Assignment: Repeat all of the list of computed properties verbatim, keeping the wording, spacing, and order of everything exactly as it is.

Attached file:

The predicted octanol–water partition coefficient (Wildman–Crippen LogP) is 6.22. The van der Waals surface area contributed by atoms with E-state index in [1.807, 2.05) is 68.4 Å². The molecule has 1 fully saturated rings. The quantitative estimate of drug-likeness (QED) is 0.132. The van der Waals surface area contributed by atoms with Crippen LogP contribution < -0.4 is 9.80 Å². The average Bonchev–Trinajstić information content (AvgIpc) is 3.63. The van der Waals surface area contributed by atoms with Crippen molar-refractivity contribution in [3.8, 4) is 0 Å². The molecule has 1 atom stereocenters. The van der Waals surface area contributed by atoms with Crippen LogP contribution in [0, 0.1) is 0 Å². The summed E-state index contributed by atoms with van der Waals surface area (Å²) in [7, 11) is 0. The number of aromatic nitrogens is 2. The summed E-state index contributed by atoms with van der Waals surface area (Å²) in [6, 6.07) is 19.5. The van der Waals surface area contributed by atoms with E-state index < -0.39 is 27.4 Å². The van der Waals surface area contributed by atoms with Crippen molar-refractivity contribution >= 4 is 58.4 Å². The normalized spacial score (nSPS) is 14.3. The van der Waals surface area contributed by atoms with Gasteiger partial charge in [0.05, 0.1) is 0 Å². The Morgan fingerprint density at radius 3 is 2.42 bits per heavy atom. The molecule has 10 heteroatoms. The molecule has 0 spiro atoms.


The predicted octanol–water partition coefficient (Wildman–Crippen LogP) is 6.22. The van der Waals surface area contributed by atoms with E-state index in [1.807, 2.05) is 68.4 Å². The molecule has 1 fully saturated rings. The quantitative estimate of drug-likeness (QED) is 0.132. The van der Waals surface area contributed by atoms with Crippen LogP contribution < -0.4 is 9.80 Å². The average Bonchev–Trinajstić information content (AvgIpc) is 3.63. The van der Waals surface area contributed by atoms with Crippen molar-refractivity contribution in [3.8, 4) is 0 Å². The molecule has 1 atom stereocenters. The van der Waals surface area contributed by atoms with Crippen LogP contribution in [0, 0.1) is 0 Å². The summed E-state index contributed by atoms with van der Waals surface area (Å²) in [7, 11) is 0. The number of aromatic nitrogens is 2. The summed E-state index contributed by atoms with van der Waals surface area (Å²) in [6, 6.07) is 19.5. The van der Waals surface area contributed by atoms with E-state index < -0.39 is 27.4 Å². The van der Waals surface area contributed by atoms with Crippen molar-refractivity contribution >= 4 is 58.4 Å². The normalized spacial score (nSPS) is 14.3. The van der Waals surface area contributed by atoms with Gasteiger partial charge in [0.05, 0.1) is 0 Å². The Morgan fingerprint density at radius 3 is 2.42 bits per heavy atom. The molecule has 10 heteroatoms. The molecule has 0 spiro atoms.